Ben Howard is my first cousin once removed, son of the woman who was the nearest thing to a sister when I was growing up. He plays keyboards and handles website duties for the Christian indie band, Standing Small. Ben has been associated with the group for years, but not originally as a performing musician. He started as a roadie and soundman and merch guy, and eventually worked his way into the fold – becoming the right hand collaborator of Ryan Fletcher, the group’s guitarist and lead vocalist. These guys have day jobs. That hasn’t prevented them from playing the upper South and Midwest church and Christian festival circuit. Strangely, the farthest east they seem to come is Greenville, SC, and for some odd reason I have never been in Knoxville visiting family when the band was onstage.
Standing Small: Ryan Fletcher, Corey Goins, and Ben Howard
In fact, I hardly ever see Ben himself. We maintain contact via Facebook. He sneaked me an advance copy of the band’s new album, Asleep at the Oars, Dreaming of Freedom, (available for free download for a limited time) via zip file. I unzipped and loaded it into my iTunes, and have played the record incessantly while working at my desk. This is in every sense a “concept album.” A recurrent, rise-and-fall piano theme is reworked through the breadth of the recording. The music hinges itself to dramatic changes in modulation and tempo. At times the drums are bombastic. There are no ostentatious guitar leads; yet, Fletcher’s acoustic rig peaks through the swirling wind and clouds of percussion and keys like the mast of a tall ship. His voice rings out like the beam of a lighthouse (like Coldplay’s Chris Martin, Fletcher frequently employs the falsetto). In keeping with the general theme of the album – a frail band of unsalty believers huddled on a vessel blown across the treacherous Tiberian Sea of life – the lyrics are understandably introspective, confessional (“Call in The Troops”), nearly desperate. On “Oh Brother” the vocals are downright plaintive. Halfway through the record it’s not at all obvious that the crew will reach its destination. And the analogy of Jonah (“Man Overboard”) makes clear that our valuables – including our own self-preservation – have to go in order to lighten the load and retain seaworthiness. But in the end it is a sovereign Hand that calms the waves and awakens the crew from their doldrums.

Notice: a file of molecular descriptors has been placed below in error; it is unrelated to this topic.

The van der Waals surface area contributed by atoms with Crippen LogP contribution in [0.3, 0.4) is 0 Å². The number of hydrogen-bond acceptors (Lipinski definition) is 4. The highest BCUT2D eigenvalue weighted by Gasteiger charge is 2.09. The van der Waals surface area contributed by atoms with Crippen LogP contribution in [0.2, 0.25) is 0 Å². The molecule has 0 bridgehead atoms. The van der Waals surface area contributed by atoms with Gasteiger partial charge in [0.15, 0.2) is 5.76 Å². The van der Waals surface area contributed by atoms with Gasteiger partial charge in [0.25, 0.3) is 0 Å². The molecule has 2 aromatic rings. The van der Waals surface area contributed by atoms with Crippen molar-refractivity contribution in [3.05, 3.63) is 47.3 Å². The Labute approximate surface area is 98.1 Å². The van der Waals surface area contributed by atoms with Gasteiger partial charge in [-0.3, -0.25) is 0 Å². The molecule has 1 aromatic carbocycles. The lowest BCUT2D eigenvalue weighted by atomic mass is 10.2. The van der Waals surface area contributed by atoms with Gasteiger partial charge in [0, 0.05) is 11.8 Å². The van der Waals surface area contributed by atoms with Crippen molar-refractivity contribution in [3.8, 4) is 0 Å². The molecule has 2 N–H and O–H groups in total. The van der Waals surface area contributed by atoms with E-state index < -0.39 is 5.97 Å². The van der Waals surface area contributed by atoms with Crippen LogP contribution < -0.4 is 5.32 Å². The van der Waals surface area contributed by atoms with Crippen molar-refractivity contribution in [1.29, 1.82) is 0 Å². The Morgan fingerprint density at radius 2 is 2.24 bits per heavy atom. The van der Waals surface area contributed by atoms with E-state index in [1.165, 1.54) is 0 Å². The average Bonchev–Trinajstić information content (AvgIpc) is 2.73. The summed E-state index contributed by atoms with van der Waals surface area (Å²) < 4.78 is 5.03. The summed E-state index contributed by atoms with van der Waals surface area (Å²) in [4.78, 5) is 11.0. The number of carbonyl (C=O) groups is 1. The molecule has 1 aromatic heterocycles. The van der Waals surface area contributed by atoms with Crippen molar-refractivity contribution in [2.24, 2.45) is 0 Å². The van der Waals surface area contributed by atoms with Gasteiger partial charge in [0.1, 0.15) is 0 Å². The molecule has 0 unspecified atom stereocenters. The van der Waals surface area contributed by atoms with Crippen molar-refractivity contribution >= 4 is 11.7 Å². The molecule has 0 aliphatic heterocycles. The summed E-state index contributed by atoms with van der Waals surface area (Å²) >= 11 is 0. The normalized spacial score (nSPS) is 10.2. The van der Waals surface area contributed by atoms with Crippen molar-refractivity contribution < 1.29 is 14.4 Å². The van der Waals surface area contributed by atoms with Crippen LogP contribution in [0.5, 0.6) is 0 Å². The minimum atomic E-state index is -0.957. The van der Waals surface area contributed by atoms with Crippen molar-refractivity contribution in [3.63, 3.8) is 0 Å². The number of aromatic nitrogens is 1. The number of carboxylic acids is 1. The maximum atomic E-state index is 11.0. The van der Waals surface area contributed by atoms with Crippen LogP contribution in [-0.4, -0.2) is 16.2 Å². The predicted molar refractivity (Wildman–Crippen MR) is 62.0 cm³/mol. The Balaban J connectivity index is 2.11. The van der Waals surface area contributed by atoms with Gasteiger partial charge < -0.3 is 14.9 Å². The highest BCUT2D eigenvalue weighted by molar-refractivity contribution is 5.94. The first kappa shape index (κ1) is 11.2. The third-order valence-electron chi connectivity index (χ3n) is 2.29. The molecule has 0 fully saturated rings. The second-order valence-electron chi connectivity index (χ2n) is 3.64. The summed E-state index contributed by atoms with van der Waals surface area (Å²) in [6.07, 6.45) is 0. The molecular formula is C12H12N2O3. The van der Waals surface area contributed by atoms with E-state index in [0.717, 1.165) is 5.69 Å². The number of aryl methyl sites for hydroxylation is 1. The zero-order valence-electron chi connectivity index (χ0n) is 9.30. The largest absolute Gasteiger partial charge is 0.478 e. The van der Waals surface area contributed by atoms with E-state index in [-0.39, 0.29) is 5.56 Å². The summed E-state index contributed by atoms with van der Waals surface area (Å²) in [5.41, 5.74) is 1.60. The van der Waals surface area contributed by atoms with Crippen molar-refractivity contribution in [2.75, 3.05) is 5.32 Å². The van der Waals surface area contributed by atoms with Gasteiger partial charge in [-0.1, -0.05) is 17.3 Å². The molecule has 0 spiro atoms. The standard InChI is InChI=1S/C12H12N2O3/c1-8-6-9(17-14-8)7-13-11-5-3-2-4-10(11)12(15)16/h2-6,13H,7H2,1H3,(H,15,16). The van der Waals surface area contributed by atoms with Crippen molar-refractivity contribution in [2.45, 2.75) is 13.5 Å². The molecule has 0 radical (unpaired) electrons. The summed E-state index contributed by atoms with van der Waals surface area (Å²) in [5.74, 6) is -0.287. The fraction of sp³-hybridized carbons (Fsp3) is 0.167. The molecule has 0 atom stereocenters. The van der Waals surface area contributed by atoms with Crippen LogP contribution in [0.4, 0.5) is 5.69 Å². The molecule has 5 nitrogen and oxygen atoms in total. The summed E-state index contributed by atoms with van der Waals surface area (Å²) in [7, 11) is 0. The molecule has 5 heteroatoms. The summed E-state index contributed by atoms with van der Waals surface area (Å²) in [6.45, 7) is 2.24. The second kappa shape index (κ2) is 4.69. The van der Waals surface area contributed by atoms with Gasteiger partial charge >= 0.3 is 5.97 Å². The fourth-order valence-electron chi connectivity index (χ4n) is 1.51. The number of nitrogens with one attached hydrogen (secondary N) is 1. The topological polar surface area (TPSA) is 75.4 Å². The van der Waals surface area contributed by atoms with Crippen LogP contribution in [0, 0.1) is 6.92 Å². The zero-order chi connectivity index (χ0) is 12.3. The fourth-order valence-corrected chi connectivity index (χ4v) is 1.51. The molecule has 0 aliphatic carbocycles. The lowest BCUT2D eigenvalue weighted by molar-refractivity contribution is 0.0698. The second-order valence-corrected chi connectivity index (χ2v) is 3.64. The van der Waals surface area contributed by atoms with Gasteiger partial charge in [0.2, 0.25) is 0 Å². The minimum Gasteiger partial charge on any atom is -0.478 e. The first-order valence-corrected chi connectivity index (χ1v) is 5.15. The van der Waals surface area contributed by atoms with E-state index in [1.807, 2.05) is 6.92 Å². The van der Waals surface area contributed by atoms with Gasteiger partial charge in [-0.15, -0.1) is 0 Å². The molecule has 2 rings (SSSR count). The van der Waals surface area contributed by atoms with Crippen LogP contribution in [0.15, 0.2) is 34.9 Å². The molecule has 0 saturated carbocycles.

Our unlikely association with the Dirty Guv’nahs began at a baby shower. Our friend Jill Andrews invited us to her special day, and among the first guests to walk in was a strapping young man wearing a New Zealand All Blacks warm-up and sporting dark glasses and a ‘fro a la Hyde from That Seventies Show. He reached out his hand and drawled, “I’m Cozmo.”
It turned out that guitarist Cozmo Holloway was transitioning from his old band, a funk group called Dishwater Blonde, to the Dirty Guv’nahs, a household name in Knoxville. For three years running “the Guvs” have been voted K-town’s best band. Their Southern rock rumblings were felt all the way up in Woodstock, NY, where the legendary Levon Helm (of The Band fame) invited the Guvs to come record their new album, Youth is in Our Blood, just before Christmas of 2009.